Quantitative live cell imaging reveals a gradual shift between DNA repair mechanisms and a maximal use of HR in mid S phase

Mol Cell. 2012 Jul 27;47(2):320-9. doi: 10.1016/j.molcel.2012.05.052.


DNA double-strand breaks are repaired by two main pathways: nonhomologous end joining (NHEJ) and homologous recombination (HR). The choice between these pathways depends on cell-cycle phase; however the continuous effect of cell cycle on the balance between them is still unclear. We used live cell imaging and fluorescent reporters for 53BP1, Rad52, and cell cycle to quantify the relative contribution of NHEJ and HR at different points of the cell cycle in single cells. We found that NHEJ is the dominant repair pathway in G1 and G2 even when both repair pathways are functional. The shift from NHEJ to HR is gradual, with the highest proportion of breaks repaired by HR in mid S, where the amount of DNA replication is highest. Higher proportions of HR also strongly correlate with slower rates of repair. Our study shows that the choice of repair mechanism is continuously adjusted throughout the cell cycle and suggests that the extent of active replication, rather than the presence of a sister chromatid influences the balance between the two repair pathways in human cells.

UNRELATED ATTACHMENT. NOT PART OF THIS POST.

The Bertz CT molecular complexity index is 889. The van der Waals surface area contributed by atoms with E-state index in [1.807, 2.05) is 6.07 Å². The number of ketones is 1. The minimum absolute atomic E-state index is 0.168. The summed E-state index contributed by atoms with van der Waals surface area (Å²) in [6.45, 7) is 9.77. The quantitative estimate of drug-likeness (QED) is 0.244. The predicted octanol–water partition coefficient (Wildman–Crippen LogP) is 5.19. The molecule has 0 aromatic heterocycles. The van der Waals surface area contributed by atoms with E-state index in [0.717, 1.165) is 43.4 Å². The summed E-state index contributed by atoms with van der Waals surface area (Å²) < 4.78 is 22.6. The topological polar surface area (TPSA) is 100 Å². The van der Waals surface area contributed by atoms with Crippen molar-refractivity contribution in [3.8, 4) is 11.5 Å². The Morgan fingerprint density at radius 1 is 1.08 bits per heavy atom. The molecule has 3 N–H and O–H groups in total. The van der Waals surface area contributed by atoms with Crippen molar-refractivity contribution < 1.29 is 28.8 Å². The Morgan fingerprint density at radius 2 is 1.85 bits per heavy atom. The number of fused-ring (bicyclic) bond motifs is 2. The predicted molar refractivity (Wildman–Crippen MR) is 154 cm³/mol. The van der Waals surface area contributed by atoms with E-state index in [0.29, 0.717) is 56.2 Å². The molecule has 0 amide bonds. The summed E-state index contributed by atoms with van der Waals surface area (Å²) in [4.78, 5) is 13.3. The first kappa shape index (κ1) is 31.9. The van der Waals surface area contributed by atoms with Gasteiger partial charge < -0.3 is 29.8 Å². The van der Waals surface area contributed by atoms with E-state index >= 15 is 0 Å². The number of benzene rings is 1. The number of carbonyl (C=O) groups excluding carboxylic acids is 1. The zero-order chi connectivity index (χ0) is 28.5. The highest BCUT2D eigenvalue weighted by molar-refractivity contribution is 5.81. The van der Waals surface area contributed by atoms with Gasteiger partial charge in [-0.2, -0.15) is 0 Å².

Publication types

  • Research Support, N.I.H., Extramural
  • Research Support, Non-U.S. Gov't

MeSH terms

  • Algorithms
  • Cell Cycle
  • Cell Line, Tumor
  • DNA Repair*
  • DNA Replication
  • Fluorescent Dyes / pharmacology
  • Homologous Recombination*
  • Humans
  • Image Processing, Computer-Assisted
  • Intracellular Signaling Peptides and Proteins / metabolism
  • Kinetics
  • Rad52 DNA Repair and Recombination Protein / metabolism
  • Recombination, Genetic
  • Sister Chromatid Exchange
  • Time Factors
  • Tumor Suppressor p53-Binding Protein 1


  • Fluorescent Dyes
  • Intracellular Signaling Peptides and Proteins
  • RAD52 protein, human
  • Rad52 DNA Repair and Recombination Protein
  • TP53BP1 protein, human
  • Tumor Suppressor p53-Binding Protein 1